We are all frequently exposed to many different tricks, quick fixes, and hacks that are promoted as helping to develop health and wellbeing. These hacks are typically characterized by being quick fixes that don’t require, and are not based upon, a detailed understanding of the applicable science or deliberate practice to gain proficiency in the skills upon which the quick fix is based. While these tricks and hacks may be based upon the correct skills in certain scenarios, there is frequently an incomplete understanding both of the applicable situations in which the skill applies as well as a lack of intentional development of the skill itself. As a result, though there can frequently be a benefit to use of these tips or tricks in certain situations, this is temporary and when the situation changes or greater proficiency is required, the benefit is lost.
In contrast, when skills and strategies are based upon a detailed understanding of the applicable science and then deliberate practice is utilized to develop proficiency in the skills across a wide range of situations, there is a more durable benefit. The comprehensive understanding of the underlying science and the pertinent skills allows for the ability to better respond under novel and higher demand circumstances as well as deduce recommendations and strategies to manage previously unencountered situations. This greater understanding also provides a better framework from which to incorporate new and emerging evidence and skills.
In order to illustrate the difference between quick fixes and hacks and the deeper understanding of the science, a few examples may be useful. Breathing provides a good framework for describing these differences. There are many popular breathing patterns which are frequently discussed. These include box breathing, in which there is the same duration of inhalation as exhalation with pauses between inbreaths and outbreaths, and prolonged exhalation patterns.
There are applicable and adaptive situations for each of these two commonly encountered patterns, however when quick fixes are employed the specifics are frequently omitted. This can lead to employing the wrong pattern for the wrong situation, which can lead to undesired effects. For example, if one is anxious and trying to increase ventral vagal stability, utilization of a box breath pattern will likely not be helpful. Due to the symmetric pattern of the duration of inhalation and exhalation, this pattern is better suited to maintaining the current physiological state than increasing ventral vagal tone.
Another example is use of a prolonged exhalation, relative to inhalation, breathing pattern. In the world of quick fixes, this pattern is recommended when we are feeling distress and want to use breathing to ground our state and ‘reduce stress’. Perhaps the most common scenario in which we feel distress is in a sympathetic state. In this situation, this breathing pattern will be effective by increasing ventral vagal stability, thereby providing cues of safety and connection and the resulting desired grounded state. If, however, we are feeling distress but are in a dorsal vagal state, this breathing pattern will most likely not be effective. The reason for this is that in order to exit a dorsal vagal state, it is necessary to increase the energy in our system. The prolonged exhalation breathing pattern does not mobilize our energy, rather it provides the opposite effect. For this reason, use of prolonged exhalation while in a dorsal vagal state may, in fact, cause deepening of the dorsal vagal state.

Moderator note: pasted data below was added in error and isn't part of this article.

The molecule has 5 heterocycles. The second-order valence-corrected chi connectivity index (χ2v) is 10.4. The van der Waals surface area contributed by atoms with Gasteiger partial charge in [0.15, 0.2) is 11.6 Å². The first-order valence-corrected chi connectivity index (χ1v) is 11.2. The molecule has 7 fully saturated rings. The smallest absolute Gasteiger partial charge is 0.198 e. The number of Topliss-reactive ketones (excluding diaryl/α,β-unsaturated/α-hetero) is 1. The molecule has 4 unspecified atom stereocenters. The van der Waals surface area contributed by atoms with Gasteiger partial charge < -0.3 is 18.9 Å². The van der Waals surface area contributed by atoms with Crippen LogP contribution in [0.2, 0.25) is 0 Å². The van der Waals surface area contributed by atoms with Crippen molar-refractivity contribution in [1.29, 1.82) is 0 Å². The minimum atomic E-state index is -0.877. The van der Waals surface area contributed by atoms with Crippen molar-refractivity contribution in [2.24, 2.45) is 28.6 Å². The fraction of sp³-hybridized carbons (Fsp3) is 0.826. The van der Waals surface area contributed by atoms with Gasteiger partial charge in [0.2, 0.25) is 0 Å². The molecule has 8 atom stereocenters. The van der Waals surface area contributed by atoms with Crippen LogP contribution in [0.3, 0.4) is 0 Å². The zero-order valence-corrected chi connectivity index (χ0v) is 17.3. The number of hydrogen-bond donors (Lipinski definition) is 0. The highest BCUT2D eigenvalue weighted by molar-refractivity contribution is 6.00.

A third example of how quick fixes and hacks are not effective can be seen in situations in which we are trying to provide regulation for ourself or others, but we are not feeling safe and connected in that moment. If we try to provide cues of safety and connection when we don’t genuinely feel safe, attempts to change the prosody of our voice, and adjust our muscle tone and posture will not provide the desired effect unless we are able to truly feel safe. In essence, we can’t ‘fake’ our sense of safety and connection. If we try to do so, it will not be genuine cues that are provided to our own nervous system as well as to that of others. The resulting dissonance may, in fact, provide cues of risk and threat. In order to provide genuine and authentic cues of safety and connection, we must truly feel safe and connected in our own bodies. This may require, at times, that we utilize all the skills and strategies at our disposal to find safety and connection in even the most basic and fundamental ways so that we can then build further cues of safety and connection.
Through a deep understanding of the applicable science, we are able to better understand not only our own biology, physiology, and psychology and develop skills and strategies to leverage this knowledge, but also adapt to novel situations in a genuine and authentic fashion that is more likely to be successful. If we rely on quick fixes, tips, and hacks then we may achieve some meausure of success in a limited number of situations, however when we encounter higher stakes or new scenarios, we will not be equipped to understand how to continue to apply our skills and strategies in a fashion that supports and leverages our biology. In essence, the durability, sustainability, and effectiveness of our skills and strategies is determined by the extent of our understanding of the applicable knowledge base combined with deliberate practice of the pertinent skills and strategies.
The Practices of the Healthcare Athlete integrates this paradigm of developing skills and strategies through deliberate practice based upon an understanding of the applicable science. Through this perspective, we are able to pursue health, wellbeing, and sustainable high performance in an authentic and genuine fashion. We are also able to better adapt to new circumstances and high stakes scenarios.